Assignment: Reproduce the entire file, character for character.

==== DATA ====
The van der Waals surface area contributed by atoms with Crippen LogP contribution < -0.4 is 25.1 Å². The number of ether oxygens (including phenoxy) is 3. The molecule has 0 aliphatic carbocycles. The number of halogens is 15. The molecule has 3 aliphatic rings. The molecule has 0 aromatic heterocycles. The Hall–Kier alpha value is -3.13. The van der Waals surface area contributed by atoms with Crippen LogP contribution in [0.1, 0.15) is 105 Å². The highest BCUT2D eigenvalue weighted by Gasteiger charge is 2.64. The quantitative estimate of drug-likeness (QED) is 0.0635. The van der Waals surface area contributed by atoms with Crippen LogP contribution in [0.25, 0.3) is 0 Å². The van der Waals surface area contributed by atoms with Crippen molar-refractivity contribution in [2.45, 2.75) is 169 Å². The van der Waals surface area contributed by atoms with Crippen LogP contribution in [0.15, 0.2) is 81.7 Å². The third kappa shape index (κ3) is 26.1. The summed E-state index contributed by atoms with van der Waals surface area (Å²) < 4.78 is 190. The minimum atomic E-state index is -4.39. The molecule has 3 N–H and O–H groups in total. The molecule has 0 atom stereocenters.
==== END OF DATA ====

The van der Waals surface area contributed by atoms with Crippen LogP contribution < -0.4 is 25.1 Å². The number of ether oxygens (including phenoxy) is 3. The molecule has 0 aliphatic carbocycles. The number of halogens is 15. The molecule has 3 aliphatic rings. The molecule has 0 aromatic heterocycles. The Hall–Kier alpha value is -3.13. The van der Waals surface area contributed by atoms with Crippen LogP contribution in [0.1, 0.15) is 105 Å². The highest BCUT2D eigenvalue weighted by Gasteiger charge is 2.64. The quantitative estimate of drug-likeness (QED) is 0.0635. The van der Waals surface area contributed by atoms with Crippen LogP contribution in [0.25, 0.3) is 0 Å². The van der Waals surface area contributed by atoms with Crippen molar-refractivity contribution in [2.45, 2.75) is 169 Å². The van der Waals surface area contributed by atoms with Crippen LogP contribution in [0.15, 0.2) is 81.7 Å². The third kappa shape index (κ3) is 26.1. The summed E-state index contributed by atoms with van der Waals surface area (Å²) < 4.78 is 190. The minimum atomic E-state index is -4.39. The molecule has 3 N–H and O–H groups in total. The molecule has 0 atom stereocenters.